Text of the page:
Electronics > Mechanical & Automation Engineering

Putting vacuums in series (pneumatics)

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TimFox:
With the vacuum you can achieve, there should be a measurable absolute pressure inside, and your sliding seals will leak.  It will be hard to interpret the experimental results.

Capernicus:
I bet it'll be air tight,  I trust my anycubic photon,  but I spose, I haven't actually done it before, I'm just guessing itll be air tight.

The vacuum will be near 0% if its air tight, solid against solid,  except that little bit at the end, where the noddies meet, otherwise it wouldnt be air-tight, I think.

I could add a softbody membrane to it to be sure... let me think, maybe...

Capernicus:
Ive got an easier one, made out of odds and ends around the house. 




Itll only evacuate the kebab sticks diametre tho,  so maybe u stuff 3 or so in, depending on the radius of the straw?

Then once uve stuck it in,  you put some tacky on the end, and then u should have the vacuum prepared.

langwadt:

--- Quote from: Capernicus on July 06, 2021, 11:32:40 pm ---I bet it'll be air tight,  I trust my anycubic photon,  but I spose, I haven't actually done it before, I'm just guessing itll be air tight.

The vacuum will be near 0% if its air tight, solid against solid,  except that little bit at the end, where the noddies meet, otherwise it wouldnt be air-tight, I think.

I could add a softbody membrane to it to be sure... let me think, maybe...

--- End quote ---

just do the math, force = pressure * area,  pressure * volume = constant (for constant temperature)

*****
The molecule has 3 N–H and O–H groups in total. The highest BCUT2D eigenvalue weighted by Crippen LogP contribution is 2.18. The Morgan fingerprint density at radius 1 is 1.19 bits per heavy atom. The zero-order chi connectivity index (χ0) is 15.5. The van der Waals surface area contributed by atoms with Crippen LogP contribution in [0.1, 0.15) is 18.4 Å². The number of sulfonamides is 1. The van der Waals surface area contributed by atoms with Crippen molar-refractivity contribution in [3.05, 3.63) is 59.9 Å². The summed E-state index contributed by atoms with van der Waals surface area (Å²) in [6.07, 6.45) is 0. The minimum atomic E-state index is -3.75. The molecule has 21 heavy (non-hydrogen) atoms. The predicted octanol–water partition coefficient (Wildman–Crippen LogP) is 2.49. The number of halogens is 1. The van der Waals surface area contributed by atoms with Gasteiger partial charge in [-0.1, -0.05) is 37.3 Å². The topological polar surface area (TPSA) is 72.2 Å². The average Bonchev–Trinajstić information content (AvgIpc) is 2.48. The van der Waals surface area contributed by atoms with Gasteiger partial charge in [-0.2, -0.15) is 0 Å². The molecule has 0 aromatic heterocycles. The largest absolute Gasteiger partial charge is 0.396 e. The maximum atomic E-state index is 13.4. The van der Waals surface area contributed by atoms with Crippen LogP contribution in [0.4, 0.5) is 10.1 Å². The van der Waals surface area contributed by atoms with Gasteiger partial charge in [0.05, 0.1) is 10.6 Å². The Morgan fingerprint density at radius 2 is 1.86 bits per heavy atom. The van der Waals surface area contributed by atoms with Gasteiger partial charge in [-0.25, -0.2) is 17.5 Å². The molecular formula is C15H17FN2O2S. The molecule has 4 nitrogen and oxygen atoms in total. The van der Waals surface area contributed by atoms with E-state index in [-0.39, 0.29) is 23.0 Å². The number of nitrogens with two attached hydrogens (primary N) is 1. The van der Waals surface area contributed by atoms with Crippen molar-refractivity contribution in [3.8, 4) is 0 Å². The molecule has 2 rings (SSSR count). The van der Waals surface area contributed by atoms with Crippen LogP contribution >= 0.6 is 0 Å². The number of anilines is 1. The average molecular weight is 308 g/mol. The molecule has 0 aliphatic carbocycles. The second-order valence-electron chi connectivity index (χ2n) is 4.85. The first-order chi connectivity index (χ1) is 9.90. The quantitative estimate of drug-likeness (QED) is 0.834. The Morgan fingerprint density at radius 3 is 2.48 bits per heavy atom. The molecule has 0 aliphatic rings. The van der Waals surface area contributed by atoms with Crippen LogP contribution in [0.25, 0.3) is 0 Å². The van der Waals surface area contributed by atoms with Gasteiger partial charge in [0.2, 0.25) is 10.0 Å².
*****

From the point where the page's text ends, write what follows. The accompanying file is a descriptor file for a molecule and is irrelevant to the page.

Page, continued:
T3sl4co1l:
Pulling on a vacuum costs zero work.  Pushing against the atmosphere however requires work.

The force, of which, is defined by the rate of volume change.  For a piston in linear motion, the cross section is constant, and volume proportional to displacement.

So the force is constant.

This can be a good way to make constant force springs; though it depends on atmospheric pressure (so, varies with altitude).  It's more common to do it with compressed gas ("gas spring"), the pressure of which will increase some with compression, which itself can be a valuable feature (if the minimum volume is zero, then force increases hyperbolically with displacement, making a softer stop than a hard piece of metal, or a rubber bumper).

I don't know what you mean by vacuum vessels "in series".  You can connect them in parallel, joined with a pipe; this simply increases the total volume and equalizes the pressure between them.  Surrounding a rigid vessel in any other pressure (greater or lesser than what's inside) has very little effect, because of its rigidness (small change in volume for large change in pressure).  The situation is different for, say, a balloon (volume varies with pressure differential, in a nonlinear manner), or a bellows or other very flexible structure.  (High altitude balloons are usually little more than loose polyethylene bags; the gas expands at high altitude (lower pressure), eventually inflating the bag to full.)

Tim

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